Factor in variations in workload when setting a consulting rate. You’re not likely to get 40 hours of consulting each week for every week in the year. Also remember that marketing, bookkeeping, and professional development are all on your own dime.

You may change your rates depending on the type of client and the type of work. I charge more for consulting that involves proprietary research (I don’t own anything after the project is done) and for consulting involving travel. I charge less for clients who are working on a Masters thesis or PhD dissertation.

You have the option of offering a volume discount to a client who gives you a lot of work (e.g., over 100 hours in a single year). There are less marketing expenses for these clients.

You can increase your rate at any time. Think about revising your hourly rate at the beginning of each new year.

Also, post your consulting rates on your website. That will screen out clients who think that they can pay you some ridiculously low rate.

Billing by the hour is easy if you can convince the client not to place an upper bound on the amount of hours worked. You should still offer a rough estimate of number of hours needed. Provide your clients with interim results, if possible, to assure them that they are not throwing their money into an endless pit.

If you bill by the hour and your client asks for an upper limit on the amount of hours worked, you need to either estimate the total amount of work needed up front, or divide the task into small pieces and reach an agreement on the amount of time for each piece before starting that piece.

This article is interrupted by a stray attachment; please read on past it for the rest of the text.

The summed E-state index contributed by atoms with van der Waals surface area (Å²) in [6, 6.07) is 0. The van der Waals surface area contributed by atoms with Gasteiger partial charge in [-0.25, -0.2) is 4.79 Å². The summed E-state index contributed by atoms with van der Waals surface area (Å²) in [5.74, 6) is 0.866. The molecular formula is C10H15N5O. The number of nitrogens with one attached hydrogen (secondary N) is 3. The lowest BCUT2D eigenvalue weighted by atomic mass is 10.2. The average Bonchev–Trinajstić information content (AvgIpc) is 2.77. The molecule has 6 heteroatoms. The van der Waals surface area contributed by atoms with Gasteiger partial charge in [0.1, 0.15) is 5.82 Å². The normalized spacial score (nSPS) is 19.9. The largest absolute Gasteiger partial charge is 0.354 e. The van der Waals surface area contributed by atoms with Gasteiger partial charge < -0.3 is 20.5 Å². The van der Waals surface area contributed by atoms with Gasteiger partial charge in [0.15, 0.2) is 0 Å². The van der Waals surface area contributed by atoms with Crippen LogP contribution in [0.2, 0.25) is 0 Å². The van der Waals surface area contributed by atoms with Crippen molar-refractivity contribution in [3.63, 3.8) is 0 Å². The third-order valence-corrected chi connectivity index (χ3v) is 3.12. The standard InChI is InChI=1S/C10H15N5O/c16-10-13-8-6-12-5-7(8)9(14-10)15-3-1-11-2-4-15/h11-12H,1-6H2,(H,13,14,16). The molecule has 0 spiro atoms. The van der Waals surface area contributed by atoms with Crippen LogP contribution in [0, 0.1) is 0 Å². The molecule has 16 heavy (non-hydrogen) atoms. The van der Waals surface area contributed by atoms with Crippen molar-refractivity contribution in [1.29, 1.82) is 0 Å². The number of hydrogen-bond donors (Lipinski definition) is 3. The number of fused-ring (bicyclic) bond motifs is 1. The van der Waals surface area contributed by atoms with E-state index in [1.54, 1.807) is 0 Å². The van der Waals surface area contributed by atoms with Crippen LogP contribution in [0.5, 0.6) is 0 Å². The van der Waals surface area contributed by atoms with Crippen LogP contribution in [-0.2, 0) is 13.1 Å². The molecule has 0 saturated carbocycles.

You also need an agreement on what should be done if you exceed the number of specified hours: will you do any excess hours at no extra charge, or will you re-negotiate if you exceed the number of hours required?

Billing by the project requires a detailed plan of what you will and will not provide at the end. You also need to specify something about the quality of data that you will be receiving. Assume that the data that you get will require substantial cleaning prior to starting any data analysis.

If you have a hard time producing a detailed plan of what you will do, start out with an hourly rate for a small amount of time (perhaps five or ten hours of work) that will allow you to understand and document out the scope of the work that you will perform.

If you bill by the project, do not wait until the end of the project to ask for money. You can ask for a retainer, a partial payment of the total project cost (usually one fourth or one half) before the work begins. You can ask for part of the money on a regular basis (monthly) or as your client gets certain intermediate parts of your work.

Billing by the project usually requires a lot more up front work, but it offers two big advantages. First, it will encourage your client to think in terms of how valuable this data analysis will be to them and their companies. This will often make it easier for you to negotiate larger fees. Second, if you find yourself to be more efficient than expected and finish the project in one quarter of the time you projected, you will still keep the full amount that you originally negotiated.

Billing by the project, however, is high risk. If you under-estimate the amount of work, you could end up working a bunch of extra hours for next to nothing.